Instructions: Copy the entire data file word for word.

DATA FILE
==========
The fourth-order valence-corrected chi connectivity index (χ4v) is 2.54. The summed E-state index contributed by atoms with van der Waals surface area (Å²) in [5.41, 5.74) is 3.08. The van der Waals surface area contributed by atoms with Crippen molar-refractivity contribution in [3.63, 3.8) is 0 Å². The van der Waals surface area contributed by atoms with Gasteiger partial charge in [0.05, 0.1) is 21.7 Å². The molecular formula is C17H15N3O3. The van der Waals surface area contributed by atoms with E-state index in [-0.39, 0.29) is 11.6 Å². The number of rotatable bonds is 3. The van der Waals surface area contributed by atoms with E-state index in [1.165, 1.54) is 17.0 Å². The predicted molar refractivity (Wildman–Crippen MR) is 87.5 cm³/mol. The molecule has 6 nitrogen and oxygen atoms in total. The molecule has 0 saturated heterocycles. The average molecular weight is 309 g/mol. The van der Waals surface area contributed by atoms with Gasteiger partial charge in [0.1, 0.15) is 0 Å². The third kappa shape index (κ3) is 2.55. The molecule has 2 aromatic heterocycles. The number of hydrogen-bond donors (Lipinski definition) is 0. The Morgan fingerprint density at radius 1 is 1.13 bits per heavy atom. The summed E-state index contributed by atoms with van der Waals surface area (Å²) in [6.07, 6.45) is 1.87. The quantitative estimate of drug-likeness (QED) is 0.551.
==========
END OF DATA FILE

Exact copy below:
The fourth-order valence-corrected chi connectivity index (χ4v) is 2.54. The summed E-state index contributed by atoms with van der Waals surface area (Å²) in [5.41, 5.74) is 3.08. The van der Waals surface area contributed by atoms with Crippen molar-refractivity contribution in [3.63, 3.8) is 0 Å². The van der Waals surface area contributed by atoms with Gasteiger partial charge in [0.05, 0.1) is 21.7 Å². The molecular formula is C17H15N3O3. The van der Waals surface area contributed by atoms with E-state index in [-0.39, 0.29) is 11.6 Å². The number of rotatable bonds is 3. The van der Waals surface area contributed by atoms with E-state index in [1.165, 1.54) is 17.0 Å². The predicted molar refractivity (Wildman–Crippen MR) is 87.5 cm³/mol. The molecule has 6 nitrogen and oxygen atoms in total. The molecule has 0 saturated heterocycles. The average molecular weight is 309 g/mol. The van der Waals surface area contributed by atoms with Gasteiger partial charge in [0.1, 0.15) is 0 Å². The third kappa shape index (κ3) is 2.55. The molecule has 2 aromatic heterocycles. The number of hydrogen-bond donors (Lipinski definition) is 0. The Morgan fingerprint density at radius 1 is 1.13 bits per heavy atom. The summed E-state index contributed by atoms with van der Waals surface area (Å²) in [6.07, 6.45) is 1.87. The quantitative estimate of drug-likeness (QED) is 0.551.